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As the standard bearer in the processor business,
INTC) boasts a pretty wide moat. Al told, it owns around 80% of the microprocessor market. That scale, coupled with a computer chip market that's been out of favor with investors means that Intel's dividend yield is massive. At current prices, the firm pays out just over 4% of its market cap in cash to shareholders. And that number could be due for a hike in the next quarter.
Intel's share of the PC chip market makes it a force to be reckoned with. Because the firm generates substantial cash, it's able to shove more money into R&D than any of its peers, and ensure that its products are the fastest, the most efficient, and the lowest cost. But that doesn't mean that Intel is unchallenged right now -- the mobile device market could pose a problem for Intel in the years ahead. That's because Intel doesn't own the dominant share of the chips that power mobile devices, and as consumers increasingly substitute their iPads for PCs, demand for chips remains soft. To combat that, Intel has been hard at work to market its Atom processor line, which has become increasingly competitive at using less power.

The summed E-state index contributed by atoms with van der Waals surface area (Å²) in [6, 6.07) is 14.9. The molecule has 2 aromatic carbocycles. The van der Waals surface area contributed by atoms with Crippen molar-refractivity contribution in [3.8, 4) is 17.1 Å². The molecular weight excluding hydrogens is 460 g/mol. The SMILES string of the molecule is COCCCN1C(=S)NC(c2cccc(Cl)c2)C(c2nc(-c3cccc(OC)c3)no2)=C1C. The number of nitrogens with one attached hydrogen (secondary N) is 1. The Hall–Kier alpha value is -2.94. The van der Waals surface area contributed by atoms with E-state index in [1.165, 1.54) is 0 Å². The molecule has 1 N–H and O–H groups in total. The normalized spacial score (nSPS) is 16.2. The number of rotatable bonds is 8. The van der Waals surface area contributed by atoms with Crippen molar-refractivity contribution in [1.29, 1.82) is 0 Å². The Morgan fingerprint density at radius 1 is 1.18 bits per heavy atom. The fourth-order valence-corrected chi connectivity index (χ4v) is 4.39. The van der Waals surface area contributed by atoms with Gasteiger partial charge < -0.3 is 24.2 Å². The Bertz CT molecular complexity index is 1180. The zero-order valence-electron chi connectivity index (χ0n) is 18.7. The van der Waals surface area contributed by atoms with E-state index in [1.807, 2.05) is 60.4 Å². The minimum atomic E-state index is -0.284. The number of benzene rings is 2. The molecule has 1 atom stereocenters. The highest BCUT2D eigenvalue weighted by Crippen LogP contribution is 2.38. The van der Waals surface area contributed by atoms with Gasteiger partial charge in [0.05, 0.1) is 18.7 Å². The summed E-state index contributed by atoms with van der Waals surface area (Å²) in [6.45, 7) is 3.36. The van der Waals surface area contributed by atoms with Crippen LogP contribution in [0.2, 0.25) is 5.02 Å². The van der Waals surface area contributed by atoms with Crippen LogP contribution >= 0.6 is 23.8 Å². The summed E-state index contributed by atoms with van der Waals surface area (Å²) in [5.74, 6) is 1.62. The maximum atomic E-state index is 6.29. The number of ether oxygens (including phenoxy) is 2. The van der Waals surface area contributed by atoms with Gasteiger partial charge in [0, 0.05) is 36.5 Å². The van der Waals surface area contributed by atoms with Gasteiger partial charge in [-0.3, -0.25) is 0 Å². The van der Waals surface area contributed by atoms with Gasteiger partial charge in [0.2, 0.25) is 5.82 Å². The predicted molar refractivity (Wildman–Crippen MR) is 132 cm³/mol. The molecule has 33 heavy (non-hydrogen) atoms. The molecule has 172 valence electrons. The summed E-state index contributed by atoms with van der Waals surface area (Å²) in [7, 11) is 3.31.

From a financial standpoint, Intel is in solid shape. The firm carries a $13 billion net cash and investment position, and that should continue to widen as Intel carves a bigger chunk out of the mobile market and sees the down cycle in PCs wear off. Currently, Intel pays a 22.5-cent quarterly dividend, but the firm has the wherewithal to hike that payout.
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